And Go to Innisfree: Drama Review

This year’s FEATS entry by The New World Theatre Company (NWTC) is being put on in the Cultural Annexes of the Chateau de Bourglinster this week for a run of 5 performances.

The Festival of European Anglophgone Theatrical Societies (FEATS) takes place annually over Pentecost week-end, with this year’s event scheduled for Frankfurt and featuing no less than 12 productions from amateur dramatic groups from throughout Europe.

The Luxembourg Chronicle got the opportunity to sit in on the performance on Friday evening; the first floor cultural space being the ideal setting for an intimate production featuring Niamh Huggard, Lisa Burke and Rachel Lloyd as Old Anna, Anna and Young Anna, respectively, in front of a 50-60-strong audience. With soft lighting and even softer sound effects – cue waves breaking on the shoreline – Old Anna takes centre stage.

In what can be described as a three-person monologue set on a beach in New England, Old Anna (Niamh Huggard) is approaching her 80th birthday with guests about to arrive. However, she is struggling with the dilemma of whether to sell her home where she lives alone and move into a retirement home / condominium, and have other people of her own age as company, or to remain independent and live her remaining days to the full.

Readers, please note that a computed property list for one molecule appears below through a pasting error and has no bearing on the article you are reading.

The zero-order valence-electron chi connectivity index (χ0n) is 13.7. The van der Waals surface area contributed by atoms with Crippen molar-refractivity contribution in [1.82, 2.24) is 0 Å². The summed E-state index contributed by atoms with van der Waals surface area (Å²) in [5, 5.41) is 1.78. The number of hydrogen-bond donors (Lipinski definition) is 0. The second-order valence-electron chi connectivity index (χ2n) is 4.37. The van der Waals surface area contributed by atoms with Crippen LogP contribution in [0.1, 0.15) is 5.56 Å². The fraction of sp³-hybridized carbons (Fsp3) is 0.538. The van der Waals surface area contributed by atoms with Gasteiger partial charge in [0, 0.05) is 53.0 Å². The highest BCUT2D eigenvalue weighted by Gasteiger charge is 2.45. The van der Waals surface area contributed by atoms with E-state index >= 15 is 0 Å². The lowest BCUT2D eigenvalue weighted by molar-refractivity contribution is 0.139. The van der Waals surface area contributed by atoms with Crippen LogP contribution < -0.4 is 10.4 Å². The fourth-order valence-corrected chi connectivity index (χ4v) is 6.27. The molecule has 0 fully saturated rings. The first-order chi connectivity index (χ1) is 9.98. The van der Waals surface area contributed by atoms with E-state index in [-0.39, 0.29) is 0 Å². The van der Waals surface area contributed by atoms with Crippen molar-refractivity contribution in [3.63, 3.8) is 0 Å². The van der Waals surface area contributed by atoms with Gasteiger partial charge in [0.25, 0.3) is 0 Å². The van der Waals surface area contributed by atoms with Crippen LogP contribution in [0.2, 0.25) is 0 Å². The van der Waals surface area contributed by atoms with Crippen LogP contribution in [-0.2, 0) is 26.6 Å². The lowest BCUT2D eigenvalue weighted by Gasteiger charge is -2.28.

While contemplating the decision to be made, she is torn between sense and being practical (Anna) and the exhuberance of Young Anna – just like a little angel and a little devil sitting on each shoulder.

In fact, the situation in which she finds herself is one in which most of us will find ourselves in at some time in the future, thus resonating at a personal level with each and every member of the audience. The story, written by Jean Lenox Toddie (and directed by Christine Probst and produced by Valerie Scott with permission by Samuel French).

Old Anna reflects on the last 50 years and recollects various anecdotes while at the same time appearing to becoming senile. Her memory is not what it used to be, but she does recollect her childhood and times with her parents when they were alive, and she does conjure up possibilities when she can do anything she wants, including talking to ants…

Her thoughts (out loud), when both confused and forgetful, as well as emotional, but most of all indecisive, are in sharp contrast to her in her fomer years, as both Anna and Young Anna are trying to convince her to take a different path. But which path shall she choose?

One of the most powerful scenes in the one-act drama occurs when they break into quite song – “Maggie” has rarely meant so much.

The 40-minute production is followed by an Indian buffet dinner held outside, opposite the Chateau de Bourglinster in the balmy May evening air.

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